Days before the inauguration of President Donald Trump, the Local Media Consortium (LMC) offered a manifesto on how media companies should respond to the proliferation of "fake news" that drew huge attention during the campaign for the presidency. Here's a slightly condensed version of the manifesto from LMC, a partnership that aims to increase digital revenue and audience for companies representing more than 1,600 news sites in the U.S.:
Every day, we work with heavily vetted, high-quality service providers such as Google, Yahoo! and Monster.com that share our values and priorities, as well as our commitment to working together to foster growth in the digital age.
Ever committed to high-caliber, honest, verified journalism, the LMC and our partners are sickened by the proliferation of "fake news" -- or what we prefer to call digital propaganda -- spreading across the desktops and mobile devices of millions of Americans. While we believe Americans need to be discerning about where they get their news, there are other forces at play. The ad-tech community has rewarded fake news by paying its creators for each click to these deceitful sites. Some advertisers have been careless about where their ads run. With a reported 62% of Americans getting their news from social media, consumers have been vulnerable to misinformation from unreliable news sites. And publishers need to be careful with whom they do business to avoid accepting ads from dubious sites.
The Local Media Consortium is founded on a simple proposition: By leveraging new opportunities for revenue and audience growth, we can better support the sustainability of local journalism. At our core, we are committed to informing the citizenry and preserving the media's watchdog role without fear or favor.
Here are our positions and principles on the matter of fake news:
REFUSE TO REWARD MISINFORMATION
With businesses spending an estimated $30 billion on non-video online ads alone, we fully understand that there is money to be made in proceeds from clicks. But we know that the ad-tech and publishing industries together have the power to affect the financial incentive outlets receive for spreading falsehoods. We urge our members, partners and the ad-tech industry to more fully vet the companies and organizations with which they do business.
We implore advertisers, marketers and the ad tech community to refuse to reward news from untrustworthy sites. The industry and advertisers have a duty to stop paying click-through commissions to these sites, as well as to content ads and "chum." We applaud Google's commitment to develop policies to keep ads off dubious news sites, and we ask others to follow suit. The LMC, whose footprint currently spans 155 million unique monthly visitors, pledges to work with our members and partners to help ensure reputable companies producing genuine news coverage and best-in-industry ad rates are rewarded for those efforts, while banning those pushing propaganda and lies.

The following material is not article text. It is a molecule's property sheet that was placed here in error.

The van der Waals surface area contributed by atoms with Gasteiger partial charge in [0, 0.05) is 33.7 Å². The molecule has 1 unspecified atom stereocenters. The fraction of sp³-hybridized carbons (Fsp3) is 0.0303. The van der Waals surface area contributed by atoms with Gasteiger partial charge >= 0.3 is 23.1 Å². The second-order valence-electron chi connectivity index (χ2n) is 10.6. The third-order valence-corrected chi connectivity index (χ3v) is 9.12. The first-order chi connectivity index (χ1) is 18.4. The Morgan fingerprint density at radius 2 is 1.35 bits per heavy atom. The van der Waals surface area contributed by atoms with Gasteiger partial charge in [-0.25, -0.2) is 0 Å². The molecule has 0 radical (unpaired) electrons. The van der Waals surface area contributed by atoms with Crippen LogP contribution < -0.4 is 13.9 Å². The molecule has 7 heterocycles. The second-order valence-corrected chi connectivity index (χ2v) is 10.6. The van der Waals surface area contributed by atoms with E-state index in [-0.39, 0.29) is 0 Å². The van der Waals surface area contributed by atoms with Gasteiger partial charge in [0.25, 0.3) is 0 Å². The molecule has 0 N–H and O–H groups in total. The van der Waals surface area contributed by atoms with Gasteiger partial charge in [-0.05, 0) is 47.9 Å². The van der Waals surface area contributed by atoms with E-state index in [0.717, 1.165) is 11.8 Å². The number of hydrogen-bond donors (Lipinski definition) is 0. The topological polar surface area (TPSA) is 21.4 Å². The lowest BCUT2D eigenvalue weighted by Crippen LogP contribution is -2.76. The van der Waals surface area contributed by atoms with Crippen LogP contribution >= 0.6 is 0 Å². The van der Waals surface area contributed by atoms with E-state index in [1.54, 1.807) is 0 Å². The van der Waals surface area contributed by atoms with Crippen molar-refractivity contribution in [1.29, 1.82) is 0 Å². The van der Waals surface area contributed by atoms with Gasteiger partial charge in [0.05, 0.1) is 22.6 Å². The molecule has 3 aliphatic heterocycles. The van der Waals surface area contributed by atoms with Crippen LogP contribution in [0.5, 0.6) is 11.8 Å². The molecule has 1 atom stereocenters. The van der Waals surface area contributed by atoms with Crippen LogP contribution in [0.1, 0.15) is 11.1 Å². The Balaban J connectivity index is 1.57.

The local news media plays a vital role in protecting against misinformation. National media often does not have the local connections and context to cover what is going on outside the top media markets. Policies from the Beltway and statehouses take effect in all cities and towns across the nation, many of them covered by newspapers and TV stations with small but dedicated newsrooms.
ACKNOWLEDGE THAT FAKE NEWS IS NOT NEWS AT ALL
While the content on these dishonest sites may be referred to as "fake news," we ask that the industry remember that this is not news at all. It should not be put on par with "light news" or "odd news." Rather it is purposeful misinformation, misdirection and propaganda. We call on our members and the industry as a whole to remind those within the business and political arenas that we have high journalistic standards when it comes to news.
We ask that our members and partners look within their own newsrooms, websites and social media outlets to determine how they can best protect their constituents from deceptive news. This includes educating readers and viewers about examples of this propaganda through editorial content, and encouraging social media sites like Facebook and Twitter to focus on trustworthy national and local news outlets.
Together, our members and partners comprise a powerful representation of the business, publishing and tech world. With this strength in scale, we ask our members and partners to pledge to combat misinformation stemming from disreputable websites. By refusing to do business with digital propaganda pushers, setting policies and procedures that shut off revenue sources for fake news, educating consumers on how to spot misinformation, and supporting high quality local journalism, we have the strength to quash its reach.